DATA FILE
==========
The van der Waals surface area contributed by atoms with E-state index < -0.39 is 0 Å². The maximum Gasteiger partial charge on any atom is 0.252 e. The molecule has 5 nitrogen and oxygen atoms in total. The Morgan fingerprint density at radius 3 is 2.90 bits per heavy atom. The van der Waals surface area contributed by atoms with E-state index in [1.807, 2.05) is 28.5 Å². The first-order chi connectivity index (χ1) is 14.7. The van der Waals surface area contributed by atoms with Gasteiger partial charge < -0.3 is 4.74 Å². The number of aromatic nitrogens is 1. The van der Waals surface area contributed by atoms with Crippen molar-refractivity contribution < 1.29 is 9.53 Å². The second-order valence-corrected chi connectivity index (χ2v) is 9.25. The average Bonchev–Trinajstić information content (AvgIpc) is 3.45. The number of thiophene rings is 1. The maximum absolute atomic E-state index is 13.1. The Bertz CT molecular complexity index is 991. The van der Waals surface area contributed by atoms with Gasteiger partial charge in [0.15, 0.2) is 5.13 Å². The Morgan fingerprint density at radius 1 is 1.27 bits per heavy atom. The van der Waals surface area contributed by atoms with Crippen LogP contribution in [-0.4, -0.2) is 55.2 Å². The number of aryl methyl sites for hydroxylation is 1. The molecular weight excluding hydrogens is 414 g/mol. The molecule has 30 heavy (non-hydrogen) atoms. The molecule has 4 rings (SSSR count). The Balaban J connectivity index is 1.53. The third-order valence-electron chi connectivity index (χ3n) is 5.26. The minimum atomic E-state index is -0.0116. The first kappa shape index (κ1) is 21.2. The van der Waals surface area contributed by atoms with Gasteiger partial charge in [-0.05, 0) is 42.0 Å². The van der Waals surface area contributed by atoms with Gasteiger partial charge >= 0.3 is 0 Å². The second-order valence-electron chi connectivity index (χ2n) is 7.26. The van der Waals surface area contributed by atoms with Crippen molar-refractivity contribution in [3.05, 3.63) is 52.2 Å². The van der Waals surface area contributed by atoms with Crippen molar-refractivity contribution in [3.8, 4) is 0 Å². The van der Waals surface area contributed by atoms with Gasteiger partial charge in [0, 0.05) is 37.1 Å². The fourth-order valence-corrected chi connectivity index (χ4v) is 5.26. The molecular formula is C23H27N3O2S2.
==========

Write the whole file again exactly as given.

The van der Waals surface area contributed by atoms with E-state index < -0.39 is 0 Å². The maximum Gasteiger partial charge on any atom is 0.252 e. The molecule has 5 nitrogen and oxygen atoms in total. The Morgan fingerprint density at radius 3 is 2.90 bits per heavy atom. The van der Waals surface area contributed by atoms with E-state index in [1.807, 2.05) is 28.5 Å². The first-order chi connectivity index (χ1) is 14.7. The van der Waals surface area contributed by atoms with Gasteiger partial charge < -0.3 is 4.74 Å². The number of aromatic nitrogens is 1. The van der Waals surface area contributed by atoms with Crippen molar-refractivity contribution < 1.29 is 9.53 Å². The second-order valence-corrected chi connectivity index (χ2v) is 9.25. The average Bonchev–Trinajstić information content (AvgIpc) is 3.45. The number of thiophene rings is 1. The maximum absolute atomic E-state index is 13.1. The Bertz CT molecular complexity index is 991. The van der Waals surface area contributed by atoms with Gasteiger partial charge in [0.15, 0.2) is 5.13 Å². The Morgan fingerprint density at radius 1 is 1.27 bits per heavy atom. The van der Waals surface area contributed by atoms with Crippen LogP contribution in [-0.4, -0.2) is 55.2 Å². The number of aryl methyl sites for hydroxylation is 1. The molecular weight excluding hydrogens is 414 g/mol. The molecule has 30 heavy (non-hydrogen) atoms. The molecule has 4 rings (SSSR count). The Balaban J connectivity index is 1.53. The third-order valence-electron chi connectivity index (χ3n) is 5.26. The minimum atomic E-state index is -0.0116. The first kappa shape index (κ1) is 21.2. The van der Waals surface area contributed by atoms with Gasteiger partial charge in [-0.05, 0) is 42.0 Å². The van der Waals surface area contributed by atoms with Gasteiger partial charge >= 0.3 is 0 Å². The second-order valence-electron chi connectivity index (χ2n) is 7.26. The van der Waals surface area contributed by atoms with Crippen molar-refractivity contribution in [3.05, 3.63) is 52.2 Å². The van der Waals surface area contributed by atoms with Crippen molar-refractivity contribution in [3.8, 4) is 0 Å². The van der Waals surface area contributed by atoms with Gasteiger partial charge in [0, 0.05) is 37.1 Å². The fourth-order valence-corrected chi connectivity index (χ4v) is 5.26. The molecular formula is C23H27N3O2S2.